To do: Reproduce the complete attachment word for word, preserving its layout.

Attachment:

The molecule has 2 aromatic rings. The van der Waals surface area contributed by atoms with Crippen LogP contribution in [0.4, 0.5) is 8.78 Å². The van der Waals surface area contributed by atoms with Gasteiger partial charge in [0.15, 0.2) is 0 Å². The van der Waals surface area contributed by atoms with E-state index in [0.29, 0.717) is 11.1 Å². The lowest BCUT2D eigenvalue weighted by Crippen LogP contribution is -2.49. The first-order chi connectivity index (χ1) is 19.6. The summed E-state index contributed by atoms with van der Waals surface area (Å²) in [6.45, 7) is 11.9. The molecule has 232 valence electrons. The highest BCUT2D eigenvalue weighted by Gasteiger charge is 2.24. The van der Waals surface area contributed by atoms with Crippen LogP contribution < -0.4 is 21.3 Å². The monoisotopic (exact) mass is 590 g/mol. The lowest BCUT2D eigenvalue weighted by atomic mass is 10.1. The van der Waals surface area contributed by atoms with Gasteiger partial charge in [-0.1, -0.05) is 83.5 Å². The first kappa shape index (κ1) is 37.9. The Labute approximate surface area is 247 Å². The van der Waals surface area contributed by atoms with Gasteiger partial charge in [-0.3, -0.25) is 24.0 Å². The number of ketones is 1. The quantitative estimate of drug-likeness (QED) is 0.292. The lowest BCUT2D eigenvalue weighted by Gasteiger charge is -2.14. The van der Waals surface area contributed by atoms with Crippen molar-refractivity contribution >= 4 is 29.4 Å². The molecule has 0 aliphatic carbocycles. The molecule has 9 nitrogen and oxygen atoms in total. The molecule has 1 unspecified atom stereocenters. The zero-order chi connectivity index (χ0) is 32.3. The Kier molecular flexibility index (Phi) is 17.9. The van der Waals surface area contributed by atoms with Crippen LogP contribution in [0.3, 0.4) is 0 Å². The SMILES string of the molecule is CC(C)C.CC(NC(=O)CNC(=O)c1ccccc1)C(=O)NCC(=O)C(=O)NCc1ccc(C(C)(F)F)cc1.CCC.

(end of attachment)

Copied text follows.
The molecule has 2 aromatic rings. The van der Waals surface area contributed by atoms with Crippen LogP contribution in [0.4, 0.5) is 8.78 Å². The van der Waals surface area contributed by atoms with Gasteiger partial charge in [0.15, 0.2) is 0 Å². The van der Waals surface area contributed by atoms with E-state index in [0.29, 0.717) is 11.1 Å². The lowest BCUT2D eigenvalue weighted by Crippen LogP contribution is -2.49. The first-order chi connectivity index (χ1) is 19.6. The summed E-state index contributed by atoms with van der Waals surface area (Å²) in [6.45, 7) is 11.9. The molecule has 232 valence electrons. The highest BCUT2D eigenvalue weighted by Gasteiger charge is 2.24. The van der Waals surface area contributed by atoms with Crippen LogP contribution < -0.4 is 21.3 Å². The monoisotopic (exact) mass is 590 g/mol. The lowest BCUT2D eigenvalue weighted by atomic mass is 10.1. The van der Waals surface area contributed by atoms with Gasteiger partial charge in [-0.1, -0.05) is 83.5 Å². The first kappa shape index (κ1) is 37.9. The Labute approximate surface area is 247 Å². The van der Waals surface area contributed by atoms with Gasteiger partial charge in [-0.3, -0.25) is 24.0 Å². The number of ketones is 1. The quantitative estimate of drug-likeness (QED) is 0.292. The lowest BCUT2D eigenvalue weighted by Gasteiger charge is -2.14. The van der Waals surface area contributed by atoms with Crippen molar-refractivity contribution >= 4 is 29.4 Å². The molecule has 0 aliphatic carbocycles. The molecule has 9 nitrogen and oxygen atoms in total. The molecule has 1 unspecified atom stereocenters. The zero-order chi connectivity index (χ0) is 32.3. The Kier molecular flexibility index (Phi) is 17.9. The van der Waals surface area contributed by atoms with Crippen LogP contribution in [0.3, 0.4) is 0 Å². The SMILES string of the molecule is CC(C)C.CC(NC(=O)CNC(=O)c1ccccc1)C(=O)NCC(=O)C(=O)NCc1ccc(C(C)(F)F)cc1.CCC.